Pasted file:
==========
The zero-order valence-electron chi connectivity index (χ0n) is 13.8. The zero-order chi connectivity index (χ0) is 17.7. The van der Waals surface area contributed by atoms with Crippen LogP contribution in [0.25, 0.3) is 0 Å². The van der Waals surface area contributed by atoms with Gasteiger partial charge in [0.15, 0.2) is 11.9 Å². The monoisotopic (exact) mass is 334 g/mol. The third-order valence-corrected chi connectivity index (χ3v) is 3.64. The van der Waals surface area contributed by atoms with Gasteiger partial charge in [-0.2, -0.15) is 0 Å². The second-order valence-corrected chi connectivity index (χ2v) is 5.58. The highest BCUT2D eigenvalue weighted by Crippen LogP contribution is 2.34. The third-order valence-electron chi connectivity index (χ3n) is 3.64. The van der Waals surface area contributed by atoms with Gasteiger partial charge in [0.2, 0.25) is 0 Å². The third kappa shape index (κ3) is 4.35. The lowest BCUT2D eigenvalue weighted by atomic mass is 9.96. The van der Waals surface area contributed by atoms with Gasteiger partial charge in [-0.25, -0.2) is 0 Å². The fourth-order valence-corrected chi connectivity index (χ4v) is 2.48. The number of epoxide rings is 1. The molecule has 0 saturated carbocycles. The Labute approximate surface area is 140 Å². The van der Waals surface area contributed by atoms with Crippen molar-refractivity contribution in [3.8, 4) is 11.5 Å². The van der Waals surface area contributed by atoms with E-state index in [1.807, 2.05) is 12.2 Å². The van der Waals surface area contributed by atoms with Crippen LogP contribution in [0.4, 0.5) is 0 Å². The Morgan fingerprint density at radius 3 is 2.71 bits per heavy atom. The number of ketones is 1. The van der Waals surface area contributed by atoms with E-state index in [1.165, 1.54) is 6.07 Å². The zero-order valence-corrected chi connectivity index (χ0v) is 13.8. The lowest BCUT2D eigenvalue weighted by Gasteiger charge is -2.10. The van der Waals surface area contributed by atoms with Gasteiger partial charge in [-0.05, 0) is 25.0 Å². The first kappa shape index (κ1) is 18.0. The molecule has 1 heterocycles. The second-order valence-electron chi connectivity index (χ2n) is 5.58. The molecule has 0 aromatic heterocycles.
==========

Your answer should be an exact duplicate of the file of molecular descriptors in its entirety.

The zero-order valence-electron chi connectivity index (χ0n) is 13.8. The zero-order chi connectivity index (χ0) is 17.7. The van der Waals surface area contributed by atoms with Crippen LogP contribution in [0.25, 0.3) is 0 Å². The van der Waals surface area contributed by atoms with Gasteiger partial charge in [0.15, 0.2) is 11.9 Å². The monoisotopic (exact) mass is 334 g/mol. The third-order valence-corrected chi connectivity index (χ3v) is 3.64. The van der Waals surface area contributed by atoms with Gasteiger partial charge in [-0.2, -0.15) is 0 Å². The second-order valence-corrected chi connectivity index (χ2v) is 5.58. The highest BCUT2D eigenvalue weighted by Crippen LogP contribution is 2.34. The third-order valence-electron chi connectivity index (χ3n) is 3.64. The van der Waals surface area contributed by atoms with Gasteiger partial charge in [0.2, 0.25) is 0 Å². The third kappa shape index (κ3) is 4.35. The lowest BCUT2D eigenvalue weighted by atomic mass is 9.96. The van der Waals surface area contributed by atoms with Gasteiger partial charge in [-0.25, -0.2) is 0 Å². The fourth-order valence-corrected chi connectivity index (χ4v) is 2.48. The number of epoxide rings is 1. The molecule has 0 saturated carbocycles. The Labute approximate surface area is 140 Å². The van der Waals surface area contributed by atoms with Crippen molar-refractivity contribution in [3.8, 4) is 11.5 Å². The van der Waals surface area contributed by atoms with E-state index in [1.807, 2.05) is 12.2 Å². The van der Waals surface area contributed by atoms with Crippen LogP contribution in [0.4, 0.5) is 0 Å². The Morgan fingerprint density at radius 3 is 2.71 bits per heavy atom. The number of ketones is 1. The van der Waals surface area contributed by atoms with E-state index in [1.165, 1.54) is 6.07 Å². The zero-order valence-corrected chi connectivity index (χ0v) is 13.8. The lowest BCUT2D eigenvalue weighted by Gasteiger charge is -2.10. The van der Waals surface area contributed by atoms with Gasteiger partial charge in [-0.05, 0) is 25.0 Å². The first kappa shape index (κ1) is 18.0. The molecule has 1 heterocycles. The second-order valence-electron chi connectivity index (χ2n) is 5.58. The molecule has 0 aromatic heterocycles.